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Beaming emojis into your mind



The first ever text message was sent 25 years ago last Sunday.

According to CNET news, it was sent on December 3, 1992, by a British engineer to an executive at a British telecom company, who was attending his company’s holiday party in Newbury, England. Cell phones couldn’t type at this time; the message was written on a computer, and sent to the executive’s stylish Orbitel 901. The message read: Merry Christmas. How quaint.

According to Statistic Brain, 781 billion texts are sent in the U.S. alone, each month, as of July 2017. Research from Pew Research Institute shows that the majority of teens prefer texting over calling. We’re a society that loves to be social, but only in a controlled fashion. Texting satisfies that low commitment, constant communication need. Thus, the crazy and strange word of texting languages.

English enthusiasts, grammar-nazis, and linguistic conservatives might reject emojis as a viable communicative format. They’d cite its vulgarity, its promulgation by tweens, its association with texting grammar.

This more or less falls under the prescriptive versus descriptive grammar argument. Prescriptions for grammar specify rules about what is a correct or incorrect use of language. Descriptions look to see what actually exists within the language, placing the authority on the user of the language themselves.

What are emojis? They’re pictograms (little symbols that convey meaning through its resemblance to an actual thing) and ideograms (symbol that represents an idea or concept.) They’re also used more and more frequently.

You might think we’re heading back to the Stone Age, resorting to hieroglyphics and drawings for communications, but you’d be ignorant. It’s a Eurocentric belief to think language must be written with an alphabet, and pronounced based on the lettering. In fact, a lot of Chinese characters are pictographic and ideographic.

Perhaps there’s a future for emojis. In the Chinese languages/dialects, many characters are logograms — they represent a word or phrase. Historically, this helped speakers of mutually unintelligible dialects communicate through writing because of the universality of phrase representation. This differs from the Latin alphabet, where words are (more or less) phonographic (ie. sounded out). Think English’s “gift” and German’s “gift,” which means poison. Or English’s “slut”, which means “end” in Swedish. It’s the same word morphologically (visual form), but means something very different — these are called interlingual homographs.

Maybe the 14-year-olds are onto something. Languages evolve, it’s why there can’t really be a universal human language. There’s too many of us and we group together. Look at the various accents and dialects within England alone. What about a universal written language?

Except emojis can’t be a writing system, and they won’t be. A writing systems is visually codified language. Emojis encode emotions, abstract ideas, and feelings, and they do so quite poorly. There isn’t yet much of an established set of conventions for how and when to use them.

For the most part, salad means salad; dog means dog. But the peach emoji almost never means peach. What does the flame mean; what do the two beers mean?

Perhaps emojis will modify our language even more dramatically than simply by becoming integrated with text. What if they altered not the written form we use to communicate, but how we communicate altogether?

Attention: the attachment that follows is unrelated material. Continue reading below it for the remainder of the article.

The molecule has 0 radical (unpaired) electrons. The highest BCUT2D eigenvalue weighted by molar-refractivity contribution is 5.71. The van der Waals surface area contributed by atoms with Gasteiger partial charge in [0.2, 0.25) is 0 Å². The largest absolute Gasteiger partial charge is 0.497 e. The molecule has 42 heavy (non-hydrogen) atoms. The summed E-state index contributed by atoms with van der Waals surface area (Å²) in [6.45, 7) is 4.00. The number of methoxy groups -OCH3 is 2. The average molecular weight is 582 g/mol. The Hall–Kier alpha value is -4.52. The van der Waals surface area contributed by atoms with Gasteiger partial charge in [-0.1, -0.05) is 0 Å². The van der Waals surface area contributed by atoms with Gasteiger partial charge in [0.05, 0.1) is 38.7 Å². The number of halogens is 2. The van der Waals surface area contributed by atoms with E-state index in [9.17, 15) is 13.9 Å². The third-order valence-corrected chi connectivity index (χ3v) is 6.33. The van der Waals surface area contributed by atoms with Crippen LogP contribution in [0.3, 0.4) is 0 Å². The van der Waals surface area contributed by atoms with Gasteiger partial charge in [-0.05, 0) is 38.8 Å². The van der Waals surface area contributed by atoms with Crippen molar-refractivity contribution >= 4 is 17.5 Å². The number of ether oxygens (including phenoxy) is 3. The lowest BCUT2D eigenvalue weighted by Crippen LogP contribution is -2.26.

In the study of linguistics, there’s an ongoing conversation about how language shapes thought, and vice versa. Linguistic relativity, popularly known as the Sapir–Whorf hypothesis, suggests that a speaker’s language influences their understanding of the world. This has been proven to be true, though we don’t know exactly to what degree.

The Guugu Yimithirr people of Australia have cardinal directions (north, south, east, west) deeply embedded into their language. So much so that they’ll even refer to the pencil on the desk as north-east of the book, as opposed to the left of the book; or the ring on your finger on your south hand.

Lera Boroditsky, associate professor of cognitive science at the University of California, San Diego has written on languages like this. What she found was that speakers of languages emphasizing cardinal directions have a directional sense that seems biologically impossible for humans, “by virtue of the practice that language requires of them.”

Something similar is true for Arabic and Hebrew speakers, who read right to left. They often think abstractly in terms of starting at the right and progressing to the left. We tend to subconsciously start on the left and move to the right.

Professor of cognitive science at the University of California, San Diego, Rafael E. Núñez, found that the Aymara people of the Andes and Altiplano regions of South America refer to the future being behind them, and the past in front. We’d say the opposite. These subtleties influence our body language, our values, and even what we can accomplish. Boroditsky notes that peoples with languages that don’t specify exact numbers aren’t capable of advanced mathematics like algebra, and thus never create archetectures like those found in China, the middle east, or the Developed West.

If emojis are an expression of abstract (if not completely confusing) emotion, maybe we’ll become a people who communicate through codified emotions and feelings. We’d steer away from the literal, but towards perceptions and feelings.

Then maybe we’ll integrate cellphone tech into our minds, eliminating the need for bulky screens. Maybe we’ll beam emoji data through sound waves to each others’ brains. Maybe we’ll evolve into dolphins.

Illustration by Caleb Campbell

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